What is in this article?:
• Though the most ‘in-the-news’, glyphosate is not the only herbicide with resistance issues.
• Several families of herbicides share the plight of glyphosate.
• New chemistries, whether herbicides, fungicides or insecticides, all strive to delay or prevent seemingly inevitable resistance problems associated with over-use or miss-use.
• The LibertyLink system is one of these technologies.
STEVE NICHOLS, U.S. agronomic manager for Bayer CropScience, says wise use of the LibertyLink system with Liberty herbicide is critical to long-term herbicide efficacy.
University weed scientists and Extension farm agents across the Cotton Belt are making a concerted effort to help growers understand the threat of herbicide resistant weeds and to help them make good management decisions that will extend the life of new technology and improve crop profitability.
There has been much written about the use of glufosinate, arguably the next best thing to glyphosate because of glyphosate resistance problems with Palmer pigweed and other weeds.
Though the most ‘in-the-news’, glyphosate is not the only herbicide with resistance issues. Several families of herbicides share the plight of glyphosate.
New chemistries, whether herbicides, fungicides or insecticides, all strive to delay or prevent seemingly inevitable resistance problems associated with over-use or miss-use.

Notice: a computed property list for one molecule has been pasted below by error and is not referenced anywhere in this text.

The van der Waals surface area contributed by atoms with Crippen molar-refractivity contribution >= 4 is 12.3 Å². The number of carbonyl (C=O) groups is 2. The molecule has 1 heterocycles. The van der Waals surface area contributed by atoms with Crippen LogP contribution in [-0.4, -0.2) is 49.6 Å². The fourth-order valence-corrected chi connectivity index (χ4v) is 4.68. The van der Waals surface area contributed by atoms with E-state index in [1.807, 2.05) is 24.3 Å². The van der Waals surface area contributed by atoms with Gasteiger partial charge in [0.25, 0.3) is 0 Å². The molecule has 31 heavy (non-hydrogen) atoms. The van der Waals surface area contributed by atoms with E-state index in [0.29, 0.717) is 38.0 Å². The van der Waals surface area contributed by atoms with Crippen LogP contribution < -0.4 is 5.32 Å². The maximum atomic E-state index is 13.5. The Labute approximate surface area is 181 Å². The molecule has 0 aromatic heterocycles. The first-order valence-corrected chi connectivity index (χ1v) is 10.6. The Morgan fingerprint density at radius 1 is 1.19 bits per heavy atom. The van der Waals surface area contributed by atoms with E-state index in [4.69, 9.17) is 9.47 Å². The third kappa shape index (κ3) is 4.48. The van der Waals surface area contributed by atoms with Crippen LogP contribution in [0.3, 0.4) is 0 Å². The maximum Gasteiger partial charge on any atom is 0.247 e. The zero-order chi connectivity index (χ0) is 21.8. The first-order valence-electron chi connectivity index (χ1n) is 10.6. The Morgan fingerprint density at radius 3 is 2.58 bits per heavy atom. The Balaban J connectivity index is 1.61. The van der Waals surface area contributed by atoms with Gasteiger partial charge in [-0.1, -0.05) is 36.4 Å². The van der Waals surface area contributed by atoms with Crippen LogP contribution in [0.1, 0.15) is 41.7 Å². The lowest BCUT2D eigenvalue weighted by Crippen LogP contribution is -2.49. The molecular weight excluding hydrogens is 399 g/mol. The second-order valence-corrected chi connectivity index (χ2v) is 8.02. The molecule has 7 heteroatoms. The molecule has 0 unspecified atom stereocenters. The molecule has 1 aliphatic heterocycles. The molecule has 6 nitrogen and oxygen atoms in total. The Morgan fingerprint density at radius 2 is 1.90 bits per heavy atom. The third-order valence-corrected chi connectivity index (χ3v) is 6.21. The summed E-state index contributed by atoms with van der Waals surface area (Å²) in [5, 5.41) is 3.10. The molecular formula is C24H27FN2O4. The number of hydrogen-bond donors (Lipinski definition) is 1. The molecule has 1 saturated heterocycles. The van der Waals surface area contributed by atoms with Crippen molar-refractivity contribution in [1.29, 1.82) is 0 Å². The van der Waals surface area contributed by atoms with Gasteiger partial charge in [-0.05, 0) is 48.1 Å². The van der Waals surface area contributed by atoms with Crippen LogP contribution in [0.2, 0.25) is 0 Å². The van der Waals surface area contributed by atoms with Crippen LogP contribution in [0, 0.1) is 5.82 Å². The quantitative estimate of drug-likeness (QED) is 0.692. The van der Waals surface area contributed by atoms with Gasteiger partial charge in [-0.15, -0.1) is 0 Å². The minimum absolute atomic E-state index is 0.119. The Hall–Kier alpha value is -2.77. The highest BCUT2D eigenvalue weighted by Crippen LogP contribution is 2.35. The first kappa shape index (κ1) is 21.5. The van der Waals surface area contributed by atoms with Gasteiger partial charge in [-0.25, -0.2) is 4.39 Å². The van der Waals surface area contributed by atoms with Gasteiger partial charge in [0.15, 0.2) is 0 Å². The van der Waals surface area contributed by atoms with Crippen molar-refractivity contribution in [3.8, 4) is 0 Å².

The LibertyLink system is one of these technologies.
FiberMax and Stoneville LibertyLink cottonseed varieties, LibertyLink soybean varieties, multiple corn brands and InVigor LibertyLink canola contain the LibertyLink trait, which confers full tolerance to Liberty herbicide, or glufosinate.
Long-time North Carolina Weed Scientist Alan York says bluntly that there are no more silver bullets for weed control, especially for control of Palmer amaranth.
Glufosinate is the best next herbicide growers have, and they need to use it wisely to prevent a similar scenario that we now see with glyphosate resistant weeds, York says.
For several years a number of cotton growers in the Upper Southeast have used glufosinate on Phytogen brand cotton that contains a Widestrike gene and a marker gene similar to the resistant gene used in LibertyLink cotton varieties.
Phytogen Widestrike varieties do not have the LibertyLink trait, which is what confers tolerance to full labeled rates of glufosinate.
In some cases, best management practices are compromised in order to avoid injury to the crop.
When growers use glufosinate on Phytogen Widestrike cotton, they have to pay special attention to timing of application — even down to what time of the day it is sprayed on cotton plants.
They also risk damage to the cotton crop, and they often reduce the rate to reduce the risk of damaging their crop.